Bárbara: I’m also really interested in how people add to already designed clothes to make them fit their needs and the way they are, say you add a pocket to something you bought downtown because you need it. Clothes can also hold so many memories. It’s really like a second skin. For me, tailoring is really important. Around the chest area is usually where you have the most inner lining, it makes a jacket almost like armor. I often make cut-outs in that area in my designs, it becomes a way of breaking the thing that gives you stability. It’s kind of the same thing as the belt sculptures, it’s about exposing certain areas.

Photo by Arturo Alcalá

Nora: It’s a beautiful analogy for looking behind the mask. Do you want to tell me about your concept of the “sentimental macho?” What does that mean to you?

Bárbara: It’s gone, I killed it.

Nora: Gender roles and feminism are themes you’ve worked with a lot over the years. How do you feel the discourse around feminism and gender has changed? What’s the state of feminism today? Do you not feel it’s still relevant?

Bárbara: Of course it is. But in the market we’re in, everything becomes a target, people always try to pin you down and put you in a category. Feminism has become a marketing tool. My work is about a lot of things, and I feel like people have been wanting to put me in a box as an artist only working with those questions, which is also the reason I quit the“sentimental macho” project.

Nora: I guess as a female artist, it’s quite easy to get trapped in categories such as the “feminist artist” or the “artist talking about disrupting gender roles,” also because people tend to find these explanations really easy to grasp. Especially a couple of years ago, it was the way to make a headline, right?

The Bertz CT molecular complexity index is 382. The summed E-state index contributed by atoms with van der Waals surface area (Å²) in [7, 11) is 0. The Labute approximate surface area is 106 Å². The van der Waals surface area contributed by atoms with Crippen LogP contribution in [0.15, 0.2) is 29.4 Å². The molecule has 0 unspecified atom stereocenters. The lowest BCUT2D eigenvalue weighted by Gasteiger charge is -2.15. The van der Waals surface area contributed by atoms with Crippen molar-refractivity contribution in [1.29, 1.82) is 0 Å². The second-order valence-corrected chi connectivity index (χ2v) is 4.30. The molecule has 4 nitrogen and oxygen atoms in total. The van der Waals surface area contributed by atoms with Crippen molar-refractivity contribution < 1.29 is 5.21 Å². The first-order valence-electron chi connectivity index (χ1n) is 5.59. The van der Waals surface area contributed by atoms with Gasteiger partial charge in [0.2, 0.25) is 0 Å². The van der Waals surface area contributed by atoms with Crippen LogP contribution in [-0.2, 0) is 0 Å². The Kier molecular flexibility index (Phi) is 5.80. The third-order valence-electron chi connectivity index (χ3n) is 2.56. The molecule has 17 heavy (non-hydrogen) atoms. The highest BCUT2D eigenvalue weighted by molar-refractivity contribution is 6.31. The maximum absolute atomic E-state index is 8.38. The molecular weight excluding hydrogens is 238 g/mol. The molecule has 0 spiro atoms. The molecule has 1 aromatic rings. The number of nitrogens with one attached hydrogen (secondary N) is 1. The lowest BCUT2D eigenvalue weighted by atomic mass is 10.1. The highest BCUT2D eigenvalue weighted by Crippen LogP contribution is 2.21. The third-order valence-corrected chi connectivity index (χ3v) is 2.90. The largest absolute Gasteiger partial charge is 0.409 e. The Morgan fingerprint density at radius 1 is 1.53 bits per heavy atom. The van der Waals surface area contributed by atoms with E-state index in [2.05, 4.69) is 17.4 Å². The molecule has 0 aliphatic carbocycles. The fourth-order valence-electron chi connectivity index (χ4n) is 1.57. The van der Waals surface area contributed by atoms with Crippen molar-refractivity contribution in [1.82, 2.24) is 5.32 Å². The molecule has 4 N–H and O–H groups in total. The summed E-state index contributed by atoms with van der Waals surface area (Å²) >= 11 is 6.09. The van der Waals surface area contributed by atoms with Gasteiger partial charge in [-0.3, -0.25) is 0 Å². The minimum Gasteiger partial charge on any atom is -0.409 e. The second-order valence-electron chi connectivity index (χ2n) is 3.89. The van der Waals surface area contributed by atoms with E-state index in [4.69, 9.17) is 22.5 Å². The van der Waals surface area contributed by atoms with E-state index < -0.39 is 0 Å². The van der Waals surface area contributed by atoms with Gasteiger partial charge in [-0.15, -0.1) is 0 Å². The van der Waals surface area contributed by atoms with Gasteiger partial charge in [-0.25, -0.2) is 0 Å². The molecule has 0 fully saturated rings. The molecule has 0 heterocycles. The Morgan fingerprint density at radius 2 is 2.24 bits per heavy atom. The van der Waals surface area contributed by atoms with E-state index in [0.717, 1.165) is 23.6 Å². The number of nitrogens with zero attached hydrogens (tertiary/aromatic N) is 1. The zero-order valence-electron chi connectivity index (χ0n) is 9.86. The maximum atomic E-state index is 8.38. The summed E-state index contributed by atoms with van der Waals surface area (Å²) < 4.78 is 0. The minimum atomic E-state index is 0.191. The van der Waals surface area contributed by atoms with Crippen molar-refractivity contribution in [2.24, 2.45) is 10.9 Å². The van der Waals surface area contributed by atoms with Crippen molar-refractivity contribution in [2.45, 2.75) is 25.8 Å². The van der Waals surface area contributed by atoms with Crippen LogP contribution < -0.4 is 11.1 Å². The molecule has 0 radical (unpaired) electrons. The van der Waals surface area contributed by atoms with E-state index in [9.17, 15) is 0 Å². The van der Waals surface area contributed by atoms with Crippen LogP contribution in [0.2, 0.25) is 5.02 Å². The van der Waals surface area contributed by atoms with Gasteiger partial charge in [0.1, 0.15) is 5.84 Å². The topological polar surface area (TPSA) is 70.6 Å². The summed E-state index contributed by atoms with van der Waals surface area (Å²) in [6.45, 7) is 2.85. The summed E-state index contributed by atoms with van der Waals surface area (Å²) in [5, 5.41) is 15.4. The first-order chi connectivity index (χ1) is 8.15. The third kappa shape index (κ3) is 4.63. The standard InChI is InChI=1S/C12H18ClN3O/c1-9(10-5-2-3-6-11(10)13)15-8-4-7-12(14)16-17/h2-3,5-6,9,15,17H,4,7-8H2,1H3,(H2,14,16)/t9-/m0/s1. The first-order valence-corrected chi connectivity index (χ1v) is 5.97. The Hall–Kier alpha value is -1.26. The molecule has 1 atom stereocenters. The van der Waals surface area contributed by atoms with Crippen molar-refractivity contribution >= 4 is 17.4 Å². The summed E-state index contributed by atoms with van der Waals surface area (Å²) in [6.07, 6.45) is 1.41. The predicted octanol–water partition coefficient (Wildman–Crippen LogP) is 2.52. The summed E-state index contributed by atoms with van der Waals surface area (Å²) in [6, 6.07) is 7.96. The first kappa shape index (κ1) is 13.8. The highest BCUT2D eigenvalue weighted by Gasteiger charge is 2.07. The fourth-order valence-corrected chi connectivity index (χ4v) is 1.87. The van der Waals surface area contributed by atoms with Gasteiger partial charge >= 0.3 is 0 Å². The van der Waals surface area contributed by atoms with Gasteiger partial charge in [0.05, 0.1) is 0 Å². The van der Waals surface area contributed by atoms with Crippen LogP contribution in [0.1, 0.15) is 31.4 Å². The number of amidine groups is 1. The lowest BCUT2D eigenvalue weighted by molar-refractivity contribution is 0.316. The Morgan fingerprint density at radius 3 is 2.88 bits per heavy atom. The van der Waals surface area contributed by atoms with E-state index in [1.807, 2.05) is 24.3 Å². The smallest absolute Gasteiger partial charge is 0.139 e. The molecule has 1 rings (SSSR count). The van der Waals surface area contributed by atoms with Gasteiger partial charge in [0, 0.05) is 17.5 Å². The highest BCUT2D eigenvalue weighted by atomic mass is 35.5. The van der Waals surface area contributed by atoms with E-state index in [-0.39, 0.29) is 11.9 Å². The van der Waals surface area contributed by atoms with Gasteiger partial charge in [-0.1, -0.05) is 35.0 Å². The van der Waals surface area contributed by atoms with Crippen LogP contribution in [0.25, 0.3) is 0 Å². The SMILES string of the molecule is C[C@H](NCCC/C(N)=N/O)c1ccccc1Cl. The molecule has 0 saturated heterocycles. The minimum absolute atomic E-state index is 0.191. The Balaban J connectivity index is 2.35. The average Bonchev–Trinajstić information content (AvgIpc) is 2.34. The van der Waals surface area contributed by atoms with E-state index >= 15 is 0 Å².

Photo by Arturo Alcalá

Bárbara: Exactly. It started to get really absurd in my opinion. I feel like my work is running on more existential levels, beyond identity. It’s about being this Trojan horse, entering people’s minds or touching their skin. It’s intimate. Feminism is there, even if you’re not talking about it directly, it’s in the act of provocation.   

Nora: You often work with deconstructing an object, obscuring a form or making ridicule of something familiar. What happens in that process of deconstructing in your opinion?

Bárbara: By transforming recognizable objects, I feel like you neutralize their charge. It becomes a new thing: a little monster or parasite or whatever. I started making clothing patterns by analyzing toys and imagining objects that don’t exist, and maybe don’t even have a function. The process was to then design that object, and give it yet another function that it didn’t have from the beginning, in my mind, or just to design the cover or shadow of that object. It’s always important for me to work with objects that surround me, and try to make them something else.